Matters of detail often entail a particular “conflict of interest.” One person finds a matter to be central, which another regards as trivial. The only counsel to give both parties is patience. Patience in a community such as ours works in two key ways. First, I must be patient while others spend much time, and speak many words about matters I find to be unimportant. At the same time I must exercise patience when things important to me remain undecided, so that real order in these affairs can emerge. The order that is imposed does not last, while that which is permitted to emerge is tailored, sustainable, and enduring. It is beautiful.
So I ask your prayers for the parishioner, staff, and clergy who need to work out so many things so that our Parish life has the serenity people look for in the Church.
This weekend will complete our “startup” season with the resumption of Solemn Mass at 12 pm. Bishop John O’Hara will come to St. Vincent’s to celebrate this Mass, and, confirm young candidates from St. Vincent Ferrer High School and from our parish religious education program. Witnessing these rites will be the Freshman class of our High School and their families. We have confidence that all involved will remember not only the sacramental rites, but the singing of our new Schola Cantorum, who will make their debut at this Mass, under the direction of James Wetzel.
For several years now we have brought together the resumption of the choir, Confirmations, and the “Welcoming Mass” of the High School. Joining these elements accomplishes a dual purpose. Effectively we can begin our Parish year with a “Mass of the Holy Spirit,” seeking His direction for all our enterprises. At the same time, such a Mass manifests the complexity of our parish community, ultimately orchestrated by the Spirit. Around our altar on this first Sunday of October are residents from our neighborhood, high school families from every borough and Westchester, and gifted singers, as well as Friars and Sisters of the Order of Preachers. All of these people have come together for a Mass, but they embody the variety of people who pray, work, study, and socialize in this place all the time. Our parish stands at a social and cultural crossroads. This complexity makes us a microcosm of our city and of our Church, and complexity in human affairs is something God blesses.
From the moment of Pentecost God has made the Church not only multi-lingual but multi-cultural, indicating that the Gospel should not only penetrate every culture, but that it should bring cultures into the creative tension of communion. It would not be unfair to say that the edgy vibrancy we live with as New Yorkers gives us a clue about the spiritual reality of the living Body of Christ all over the globe.
For this reason, the Church, and by extension the Parish, defies monolithic imagery. We never achieve either the focus of the military or the galvanized passion of a movement. Instead we invite people to find their particular place in the intricate mosaic of our life so that they can find sanctification not only by being and doing their best, but by perfecting task and temperament in the crucible of context.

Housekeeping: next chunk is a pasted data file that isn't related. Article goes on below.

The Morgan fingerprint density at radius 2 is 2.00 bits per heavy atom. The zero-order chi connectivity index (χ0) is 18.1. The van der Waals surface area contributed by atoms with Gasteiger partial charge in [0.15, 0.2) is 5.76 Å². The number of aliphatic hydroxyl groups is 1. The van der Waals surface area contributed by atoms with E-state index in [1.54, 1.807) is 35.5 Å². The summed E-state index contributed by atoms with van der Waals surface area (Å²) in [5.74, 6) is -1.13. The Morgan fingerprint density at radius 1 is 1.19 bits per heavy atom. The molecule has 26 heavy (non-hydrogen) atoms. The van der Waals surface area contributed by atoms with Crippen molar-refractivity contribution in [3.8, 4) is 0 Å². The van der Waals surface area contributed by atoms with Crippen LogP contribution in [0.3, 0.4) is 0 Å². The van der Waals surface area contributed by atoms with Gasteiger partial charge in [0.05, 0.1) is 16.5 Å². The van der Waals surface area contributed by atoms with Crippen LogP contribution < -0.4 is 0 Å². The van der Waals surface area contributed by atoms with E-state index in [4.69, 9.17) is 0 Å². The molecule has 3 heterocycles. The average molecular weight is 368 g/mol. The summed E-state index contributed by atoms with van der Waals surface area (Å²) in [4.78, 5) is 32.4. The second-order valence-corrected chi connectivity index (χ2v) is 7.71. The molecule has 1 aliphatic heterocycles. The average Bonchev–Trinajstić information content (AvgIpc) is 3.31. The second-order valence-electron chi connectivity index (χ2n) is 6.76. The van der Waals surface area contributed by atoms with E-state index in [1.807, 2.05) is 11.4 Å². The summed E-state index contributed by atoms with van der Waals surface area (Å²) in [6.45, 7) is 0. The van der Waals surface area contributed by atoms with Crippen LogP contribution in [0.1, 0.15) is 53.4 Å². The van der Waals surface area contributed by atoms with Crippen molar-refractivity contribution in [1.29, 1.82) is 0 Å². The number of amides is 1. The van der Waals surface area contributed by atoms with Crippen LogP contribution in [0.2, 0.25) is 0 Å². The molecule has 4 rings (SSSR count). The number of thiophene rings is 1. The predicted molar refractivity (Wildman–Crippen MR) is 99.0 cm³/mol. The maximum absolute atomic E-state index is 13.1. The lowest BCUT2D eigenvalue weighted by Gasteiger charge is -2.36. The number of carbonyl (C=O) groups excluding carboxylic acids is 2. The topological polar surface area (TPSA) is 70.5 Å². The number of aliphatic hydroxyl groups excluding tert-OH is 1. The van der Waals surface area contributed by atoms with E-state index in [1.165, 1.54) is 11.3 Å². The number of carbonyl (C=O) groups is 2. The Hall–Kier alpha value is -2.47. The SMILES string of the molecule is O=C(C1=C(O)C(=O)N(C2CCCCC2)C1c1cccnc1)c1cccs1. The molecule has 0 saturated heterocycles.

This means that when the Church asks, she asks double. She says, “Please take part in our life and find Christ,” then she adds, “and share Him with all the other people He loves.” She implores, “please volunteer for our committees and projects,” then she adds, “and volunteer alongside all the other volunteers.” The neighborly half of these propositions doubles the practical and emotional scale of commitment, but it multiplies even more the surprising joys of belonging and participating. Our emotional maturity and spiritual completion demand that we engage the complexity inherent in being human and in being Christian.
Complexity offers an essential watchword for the times. Our economic and political climate seems to drive people into a vain attempt to simplify social reality, or, failing that, to withdraw into a private simplicity of their own creation. Running away from circumstances offers no less futility than taking a hatchet to them. What avails for personal and social sanity is the recognition of how much and how many we must take account of to connect fully with the life God has given.
Consider the many challenges of being a single mother with an infant in our city in these times. How does one vulnerable person manage for two. The Sisters of Life offer young mothers the spiritual and practical help they need to face reality rather than to defy it or avoid it. Theirs is a work of accompanying real people, in real life, and in real time.
During October we are asked to help them with gift of real things, supplies for infants and mothers. You will find details about this drive in our bulletin. No doubt we, as a parish, have complex views on the social issues of the day. But the task of helping women help women with children impels us all to ponder the complicated people beneath the complicated issues.
The interdependent functions of a Solemn Mass teach us about the way lives are woven together in a fabric of which only God is able to see the full pattern. The women we try to help this month remind us that they and their children form part of His composition, as are so many others presented our concern by the news of these days. In Liturgy and life happiness comes in being part of.